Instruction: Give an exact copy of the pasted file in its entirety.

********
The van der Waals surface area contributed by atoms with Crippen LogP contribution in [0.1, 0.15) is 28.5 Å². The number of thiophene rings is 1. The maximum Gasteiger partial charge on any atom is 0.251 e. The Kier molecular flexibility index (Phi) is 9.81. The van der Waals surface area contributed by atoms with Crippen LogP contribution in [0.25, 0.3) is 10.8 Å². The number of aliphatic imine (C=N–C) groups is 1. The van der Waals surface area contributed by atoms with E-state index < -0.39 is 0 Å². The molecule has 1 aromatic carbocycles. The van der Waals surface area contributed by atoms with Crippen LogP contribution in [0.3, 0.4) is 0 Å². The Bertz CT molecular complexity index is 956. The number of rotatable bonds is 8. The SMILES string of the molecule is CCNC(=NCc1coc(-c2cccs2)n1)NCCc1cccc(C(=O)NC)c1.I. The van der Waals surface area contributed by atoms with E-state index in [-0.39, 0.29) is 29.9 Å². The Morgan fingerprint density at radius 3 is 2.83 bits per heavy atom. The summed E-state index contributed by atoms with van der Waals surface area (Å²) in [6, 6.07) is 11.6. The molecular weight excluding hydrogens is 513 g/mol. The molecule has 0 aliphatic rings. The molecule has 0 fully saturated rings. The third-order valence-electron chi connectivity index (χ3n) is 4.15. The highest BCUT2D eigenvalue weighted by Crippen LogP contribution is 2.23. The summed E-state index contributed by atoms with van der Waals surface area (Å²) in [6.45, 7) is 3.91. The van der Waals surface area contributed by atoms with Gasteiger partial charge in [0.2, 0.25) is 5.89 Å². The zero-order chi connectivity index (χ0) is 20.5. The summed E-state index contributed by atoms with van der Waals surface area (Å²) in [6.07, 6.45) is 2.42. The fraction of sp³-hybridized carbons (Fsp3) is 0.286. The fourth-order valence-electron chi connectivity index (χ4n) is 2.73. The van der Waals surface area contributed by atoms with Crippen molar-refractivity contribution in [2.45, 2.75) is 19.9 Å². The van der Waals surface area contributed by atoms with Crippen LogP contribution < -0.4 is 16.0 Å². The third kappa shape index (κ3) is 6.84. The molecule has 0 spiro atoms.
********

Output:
The van der Waals surface area contributed by atoms with Crippen LogP contribution in [0.1, 0.15) is 28.5 Å². The number of thiophene rings is 1. The maximum Gasteiger partial charge on any atom is 0.251 e. The Kier molecular flexibility index (Phi) is 9.81. The van der Waals surface area contributed by atoms with Crippen LogP contribution in [0.25, 0.3) is 10.8 Å². The number of aliphatic imine (C=N–C) groups is 1. The van der Waals surface area contributed by atoms with E-state index < -0.39 is 0 Å². The molecule has 1 aromatic carbocycles. The van der Waals surface area contributed by atoms with Crippen LogP contribution in [0.3, 0.4) is 0 Å². The Bertz CT molecular complexity index is 956. The number of rotatable bonds is 8. The SMILES string of the molecule is CCNC(=NCc1coc(-c2cccs2)n1)NCCc1cccc(C(=O)NC)c1.I. The van der Waals surface area contributed by atoms with E-state index in [-0.39, 0.29) is 29.9 Å². The Morgan fingerprint density at radius 3 is 2.83 bits per heavy atom. The summed E-state index contributed by atoms with van der Waals surface area (Å²) in [6, 6.07) is 11.6. The molecular weight excluding hydrogens is 513 g/mol. The molecule has 0 aliphatic rings. The molecule has 0 fully saturated rings. The third-order valence-electron chi connectivity index (χ3n) is 4.15. The highest BCUT2D eigenvalue weighted by Crippen LogP contribution is 2.23. The summed E-state index contributed by atoms with van der Waals surface area (Å²) in [6.45, 7) is 3.91. The van der Waals surface area contributed by atoms with Gasteiger partial charge in [0.2, 0.25) is 5.89 Å². The zero-order chi connectivity index (χ0) is 20.5. The summed E-state index contributed by atoms with van der Waals surface area (Å²) in [6.07, 6.45) is 2.42. The fraction of sp³-hybridized carbons (Fsp3) is 0.286. The fourth-order valence-electron chi connectivity index (χ4n) is 2.73. The van der Waals surface area contributed by atoms with Crippen molar-refractivity contribution in [2.45, 2.75) is 19.9 Å². The van der Waals surface area contributed by atoms with Crippen LogP contribution < -0.4 is 16.0 Å². The third kappa shape index (κ3) is 6.84. The molecule has 0 spiro atoms.